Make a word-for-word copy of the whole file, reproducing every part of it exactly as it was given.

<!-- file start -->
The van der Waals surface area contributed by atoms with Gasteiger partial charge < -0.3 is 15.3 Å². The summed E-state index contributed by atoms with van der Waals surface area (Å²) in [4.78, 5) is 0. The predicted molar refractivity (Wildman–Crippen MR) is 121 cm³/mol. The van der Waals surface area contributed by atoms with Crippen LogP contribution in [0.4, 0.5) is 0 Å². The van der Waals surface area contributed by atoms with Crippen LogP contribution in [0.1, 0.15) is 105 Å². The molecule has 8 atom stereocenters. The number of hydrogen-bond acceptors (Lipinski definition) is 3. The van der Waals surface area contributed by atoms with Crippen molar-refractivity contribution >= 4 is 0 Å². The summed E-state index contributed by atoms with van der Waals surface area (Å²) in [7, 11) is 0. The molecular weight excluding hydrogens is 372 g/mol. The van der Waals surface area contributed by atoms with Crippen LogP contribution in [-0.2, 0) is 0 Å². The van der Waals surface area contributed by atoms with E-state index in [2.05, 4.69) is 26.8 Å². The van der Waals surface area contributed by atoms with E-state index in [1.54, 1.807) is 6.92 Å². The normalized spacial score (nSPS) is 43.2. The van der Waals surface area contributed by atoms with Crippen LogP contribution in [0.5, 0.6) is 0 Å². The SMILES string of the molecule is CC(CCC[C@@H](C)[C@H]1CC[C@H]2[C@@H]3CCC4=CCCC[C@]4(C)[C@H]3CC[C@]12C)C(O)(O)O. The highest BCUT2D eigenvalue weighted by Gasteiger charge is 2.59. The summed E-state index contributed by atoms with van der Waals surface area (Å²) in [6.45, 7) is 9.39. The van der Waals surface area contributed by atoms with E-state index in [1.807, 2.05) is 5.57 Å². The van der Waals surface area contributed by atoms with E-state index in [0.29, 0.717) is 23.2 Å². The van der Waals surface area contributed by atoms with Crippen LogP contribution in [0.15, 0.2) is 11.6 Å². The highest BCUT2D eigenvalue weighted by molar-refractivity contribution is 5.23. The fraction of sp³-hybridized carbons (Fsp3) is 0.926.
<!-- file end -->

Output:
The van der Waals surface area contributed by atoms with Gasteiger partial charge < -0.3 is 15.3 Å². The summed E-state index contributed by atoms with van der Waals surface area (Å²) in [4.78, 5) is 0. The predicted molar refractivity (Wildman–Crippen MR) is 121 cm³/mol. The van der Waals surface area contributed by atoms with Crippen LogP contribution in [0.4, 0.5) is 0 Å². The van der Waals surface area contributed by atoms with Crippen LogP contribution in [0.1, 0.15) is 105 Å². The molecule has 8 atom stereocenters. The number of hydrogen-bond acceptors (Lipinski definition) is 3. The van der Waals surface area contributed by atoms with Crippen molar-refractivity contribution >= 4 is 0 Å². The summed E-state index contributed by atoms with van der Waals surface area (Å²) in [7, 11) is 0. The molecular weight excluding hydrogens is 372 g/mol. The van der Waals surface area contributed by atoms with Crippen LogP contribution in [-0.2, 0) is 0 Å². The van der Waals surface area contributed by atoms with E-state index in [2.05, 4.69) is 26.8 Å². The van der Waals surface area contributed by atoms with E-state index in [1.54, 1.807) is 6.92 Å². The normalized spacial score (nSPS) is 43.2. The van der Waals surface area contributed by atoms with Crippen LogP contribution in [0.5, 0.6) is 0 Å². The SMILES string of the molecule is CC(CCC[C@@H](C)[C@H]1CC[C@H]2[C@@H]3CCC4=CCCC[C@]4(C)[C@H]3CC[C@]12C)C(O)(O)O. The highest BCUT2D eigenvalue weighted by Gasteiger charge is 2.59. The summed E-state index contributed by atoms with van der Waals surface area (Å²) in [6.45, 7) is 9.39. The van der Waals surface area contributed by atoms with E-state index in [1.807, 2.05) is 5.57 Å². The van der Waals surface area contributed by atoms with E-state index in [0.29, 0.717) is 23.2 Å². The van der Waals surface area contributed by atoms with Crippen LogP contribution in [0.15, 0.2) is 11.6 Å². The highest BCUT2D eigenvalue weighted by molar-refractivity contribution is 5.23. The fraction of sp³-hybridized carbons (Fsp3) is 0.926.